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How to Prepare Your Website for the Rise of Voice Search

How to Prepare Your Website for the Rise of Voice Search


In 2016, Google CEO, Sundar Pichai, claimed that 20 percent of mobile searches are voice searches. Between AI-learning via mobile devices and devices like Google Home and Amazon Echo, more users will trust voice search as these technologies become more advanced. This shift will (and already does) affect SEO and UI/UX. And here is why.


How does voice search affect your SEO strategy?

Since 2011, desktop sales have dropped 6% and experts anticipate 80% of all web searches will be done on mobile devices by 2019. Voice search is a popular feature of mobile devices because it is 5x faster than manual search. We are a busy society and “hands-free” has become a ubiquitous element of who we are.

In addition to mobile web traffic statistics, we have also learned natural language searches are ranking better than traditional keywords.

With this shift in mobile search, your website’s design and SEO strategy must keep up.


More Emphasis on Mobile-First & Responsive Design

Since the beginning of the internet browser, websites have been designed with the desktop in mind. Businesses have always cared more about what their websites looked liked on desktop screens more than how their websites looked on mobile devices.

To make desktop-designed websites look good on mobile devices, web designers and developers started to move towards responsive design. Responsive design essentially means that the web page will adjust its dimensions according to the user’s screen size and orientation. This has been the primary way of achieving balance between desktop and mobile users.

However, Google recently announced that they will prioritize mobile-first designs. Mobile-first design is the idea that a website should be designed for a mobile device and THEN thinking about the desktop version. Essentially, advances in the way our society uses mobile devices has completely flip-flopped the way web designers are approaching the user experience.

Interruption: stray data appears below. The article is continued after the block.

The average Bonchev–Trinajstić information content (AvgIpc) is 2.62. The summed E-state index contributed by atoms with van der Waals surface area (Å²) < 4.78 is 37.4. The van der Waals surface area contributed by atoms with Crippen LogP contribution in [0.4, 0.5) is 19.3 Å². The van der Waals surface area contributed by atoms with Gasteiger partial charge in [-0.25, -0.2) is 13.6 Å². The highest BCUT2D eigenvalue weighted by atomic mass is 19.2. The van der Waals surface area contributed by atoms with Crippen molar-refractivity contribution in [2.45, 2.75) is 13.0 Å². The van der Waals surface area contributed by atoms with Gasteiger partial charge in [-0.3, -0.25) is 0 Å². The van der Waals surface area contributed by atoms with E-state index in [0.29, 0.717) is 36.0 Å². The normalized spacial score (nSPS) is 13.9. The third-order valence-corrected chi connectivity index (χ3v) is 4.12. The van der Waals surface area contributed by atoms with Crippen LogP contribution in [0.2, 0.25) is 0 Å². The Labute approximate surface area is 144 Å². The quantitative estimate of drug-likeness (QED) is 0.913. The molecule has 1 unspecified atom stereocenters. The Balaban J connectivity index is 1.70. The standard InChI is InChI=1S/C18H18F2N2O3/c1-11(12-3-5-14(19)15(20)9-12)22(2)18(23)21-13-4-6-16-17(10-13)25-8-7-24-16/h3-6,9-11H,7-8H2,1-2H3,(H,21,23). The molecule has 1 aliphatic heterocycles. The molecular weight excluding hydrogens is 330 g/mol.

More importantly, we need to understand that mobile optimization focuses on serving the content first and foremost. A 5.5 inch display holds far less real estate compared to a 24 inch monitor. With that in mind, there are things you can get away with on a desktop monitor that become user friction on a mobile device. Consider keeping content above the fold, avoiding images that may clutter the screen and affect load time, and even minimizing the navigation menu if it takes up too much real estate.

If you are not sure if your website is responsive or designed for mobile-first, use Google’s mobile-friendly test to see where your website stands.


Claim Your Google MyBusiness

Are you old enough to remember how important the Yellow Pages phone book was? You could look up a business by category, read a description of the business, and then give the business a call with the phone number provided. Google made the phone book obsolete by adding their internet version, called Google MyBusiness.